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Renewable energy debate resumes in Colorado
Question of the Day
DENVER (AP) - Colorado’s Democrats aren’t willing to scrap a plan to increase renewable energy requirements for rural electricity providers.
But they insist they’re ready to talk about revising the proposal that has sparked sharp opposition in pockets of the state.
The Democratic Senate State, Veterans and Military Affairs Committee voted 3-2 on party lines Wednesday to reject a GOP proposal on renewable energy. The bill would have undone a 2013 law to double the renewable energy standard for rural providers, from 10 percent to 20 percent by 2020.
Most Coloradans are already under higher requirements, but Republicans have vigorously argued that rural customers can’t afford the upgrade.
Sen. Ted Harvey, R-Highlands Ranch, urged his colleagues not to consider changes to the energy law, but to ax it outright.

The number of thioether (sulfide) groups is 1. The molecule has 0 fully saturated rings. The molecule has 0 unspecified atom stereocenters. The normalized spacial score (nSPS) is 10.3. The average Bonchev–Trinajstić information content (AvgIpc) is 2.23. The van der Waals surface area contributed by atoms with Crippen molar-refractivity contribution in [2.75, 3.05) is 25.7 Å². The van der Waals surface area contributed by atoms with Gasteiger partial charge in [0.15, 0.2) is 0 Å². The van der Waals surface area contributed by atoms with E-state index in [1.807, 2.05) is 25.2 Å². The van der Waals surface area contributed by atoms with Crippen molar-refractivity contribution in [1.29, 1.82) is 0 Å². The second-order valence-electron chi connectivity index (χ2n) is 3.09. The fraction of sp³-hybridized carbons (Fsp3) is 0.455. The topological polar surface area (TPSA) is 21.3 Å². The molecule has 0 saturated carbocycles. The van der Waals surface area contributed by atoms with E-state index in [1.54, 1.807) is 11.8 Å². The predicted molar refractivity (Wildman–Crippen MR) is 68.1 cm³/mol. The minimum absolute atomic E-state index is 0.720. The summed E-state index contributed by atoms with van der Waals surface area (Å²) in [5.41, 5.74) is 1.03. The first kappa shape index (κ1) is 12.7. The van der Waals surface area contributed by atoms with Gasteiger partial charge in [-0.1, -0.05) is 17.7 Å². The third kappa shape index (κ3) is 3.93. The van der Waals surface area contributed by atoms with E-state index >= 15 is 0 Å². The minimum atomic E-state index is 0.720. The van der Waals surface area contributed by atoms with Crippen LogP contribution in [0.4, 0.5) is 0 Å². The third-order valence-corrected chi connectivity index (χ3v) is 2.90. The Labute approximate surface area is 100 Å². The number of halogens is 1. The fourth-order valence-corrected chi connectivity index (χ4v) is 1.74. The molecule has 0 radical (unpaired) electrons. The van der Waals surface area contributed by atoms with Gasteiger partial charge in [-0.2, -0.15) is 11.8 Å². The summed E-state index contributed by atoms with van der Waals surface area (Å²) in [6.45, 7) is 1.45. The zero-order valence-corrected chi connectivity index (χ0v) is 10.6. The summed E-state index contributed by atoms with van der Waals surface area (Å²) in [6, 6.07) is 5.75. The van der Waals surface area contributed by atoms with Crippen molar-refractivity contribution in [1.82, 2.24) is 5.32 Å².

Harvey called the energy law “a terribly written piece of legislation that would be very hard to accommodate in the real world of business.”
Democrats said they haven’t seen negative effects of the law, which so far hasn’t changed anyone’s electricity bills. They have pointed to the law 2 percent cap on rate hikes as evidence it won’t unduly burden ratepayers.
“Let’s move forward with this stuff,” said Sen. Matt Jones, D-Louisville.
Many energy companies skipped the hearing, likely because Harvey’s repeal effort faced long odds. A handful of renewable energy supporters asked lawmakers not to repeal the measure.
“Increased reliance on renewable energy would be a benefit everyone in the state,” said Anna Giovinetto of Renewable Energy Systems Americas Inc., based in Broomfield.
Democrats pointed out that debate will continue on the energy law.
House Republicans have proposed giving rural electricity providers more time to comply with the requirements. There’s also a proposal to ease the renewable energy standard requirement to 15 percent.
Democrats haven’t endorsed any of those proposals, but they assured Republicans they’re willing to consider changes to a law some cited
“Repeal is not the place to start,” said Sen. Jessie Ulibarri, D-Denver.
Senate Republicans, miffed that many of their proposals have been assigned to what’s often referred to as the “Kill Committee,” groused that Harvey’s energy bill is just the first GOP proposal facing doom at the hands of Senate Democrats, who hold a one-seat majority.
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